Steering a sub is a lot like flying an airplane, except we're 400 feet below the ocean's surface, not 1,000 feet above it. And there are no windows.
Crew members consult gauges and video screens to see how far we are from the surface, the bottom, and anything we might be approaching. As stand-in helmsman, I watch the compass and depth gauges. I operate the rudder and the large fair-water planes (see diagram on the facing page) that make the sub dive or rise. To my left is the planesman, who operates a set of small horizontal flaps on the sub's stern. These keep the sub properly positioned in the water.
To bring the sub up, I pull back on the helm, a small steering wheel that looks like an airplane's. To dive, I push forward. To steer, I turn the helm left or right. Like an airplane, the sub lists, or tilts, when it makes a sharp turn.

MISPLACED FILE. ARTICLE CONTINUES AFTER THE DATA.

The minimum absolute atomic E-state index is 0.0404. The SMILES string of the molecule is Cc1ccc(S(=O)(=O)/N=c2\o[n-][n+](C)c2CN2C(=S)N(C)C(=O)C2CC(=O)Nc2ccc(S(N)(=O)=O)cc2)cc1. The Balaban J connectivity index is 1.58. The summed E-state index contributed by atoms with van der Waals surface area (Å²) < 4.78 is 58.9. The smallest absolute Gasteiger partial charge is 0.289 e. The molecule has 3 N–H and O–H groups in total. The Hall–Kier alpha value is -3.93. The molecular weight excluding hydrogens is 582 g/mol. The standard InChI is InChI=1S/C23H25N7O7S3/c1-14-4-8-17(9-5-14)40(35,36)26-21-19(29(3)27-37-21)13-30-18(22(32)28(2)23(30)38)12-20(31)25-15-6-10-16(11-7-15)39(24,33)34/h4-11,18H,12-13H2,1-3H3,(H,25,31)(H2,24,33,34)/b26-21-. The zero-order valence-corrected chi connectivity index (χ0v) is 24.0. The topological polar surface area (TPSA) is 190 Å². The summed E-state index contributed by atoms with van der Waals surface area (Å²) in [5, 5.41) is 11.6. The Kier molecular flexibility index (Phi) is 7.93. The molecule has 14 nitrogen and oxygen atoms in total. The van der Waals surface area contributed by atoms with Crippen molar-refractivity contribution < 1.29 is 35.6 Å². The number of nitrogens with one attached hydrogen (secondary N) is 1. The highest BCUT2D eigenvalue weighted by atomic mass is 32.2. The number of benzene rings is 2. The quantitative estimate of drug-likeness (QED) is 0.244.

An airplane or automobile responds quickly to steering changes. Not a sub. It's so long and heavy that it takes a second or two for any change to show up on the compass or depth gauge. Until you get the hang of it, it's easy to overshoot a new depth or compass heading.
Lt. Tim Martin and diving officer Richard Calden put me through a few course and depth changes. After about 20 minutes, helmsman Jeff Candelaria, who has been at my side to give me tips (steer with a series of tiny helm movements rather than sweeping twists of the wheel), takes over again.
Lieutenant Martin takes me to a screen that shows the path we've been following. "You did pretty well," he says. "No snaking back and forth."
So when do I get my submarine driver's license?